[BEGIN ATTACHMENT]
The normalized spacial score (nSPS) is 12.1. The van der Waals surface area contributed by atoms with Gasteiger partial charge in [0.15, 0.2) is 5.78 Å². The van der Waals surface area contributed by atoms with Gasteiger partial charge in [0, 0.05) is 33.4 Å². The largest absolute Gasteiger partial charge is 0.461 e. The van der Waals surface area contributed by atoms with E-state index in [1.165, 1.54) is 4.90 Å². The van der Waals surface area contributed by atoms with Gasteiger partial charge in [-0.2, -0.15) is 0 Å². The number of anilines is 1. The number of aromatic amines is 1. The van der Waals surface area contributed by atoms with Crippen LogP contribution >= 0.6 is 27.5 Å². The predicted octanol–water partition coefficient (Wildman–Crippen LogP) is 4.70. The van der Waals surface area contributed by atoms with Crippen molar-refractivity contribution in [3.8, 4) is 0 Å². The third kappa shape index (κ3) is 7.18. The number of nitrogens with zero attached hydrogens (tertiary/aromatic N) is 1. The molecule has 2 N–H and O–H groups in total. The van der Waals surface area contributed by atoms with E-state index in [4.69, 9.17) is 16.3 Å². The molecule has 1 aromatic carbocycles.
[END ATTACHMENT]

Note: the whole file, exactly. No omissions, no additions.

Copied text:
The normalized spacial score (nSPS) is 12.1. The van der Waals surface area contributed by atoms with Gasteiger partial charge in [0.15, 0.2) is 5.78 Å². The van der Waals surface area contributed by atoms with Gasteiger partial charge in [0, 0.05) is 33.4 Å². The largest absolute Gasteiger partial charge is 0.461 e. The van der Waals surface area contributed by atoms with E-state index in [1.165, 1.54) is 4.90 Å². The van der Waals surface area contributed by atoms with Gasteiger partial charge in [-0.2, -0.15) is 0 Å². The number of anilines is 1. The number of aromatic amines is 1. The van der Waals surface area contributed by atoms with Crippen LogP contribution >= 0.6 is 27.5 Å². The predicted octanol–water partition coefficient (Wildman–Crippen LogP) is 4.70. The van der Waals surface area contributed by atoms with Crippen molar-refractivity contribution in [3.8, 4) is 0 Å². The third kappa shape index (κ3) is 7.18. The number of nitrogens with zero attached hydrogens (tertiary/aromatic N) is 1. The molecule has 2 N–H and O–H groups in total. The van der Waals surface area contributed by atoms with E-state index in [4.69, 9.17) is 16.3 Å². The molecule has 1 aromatic carbocycles.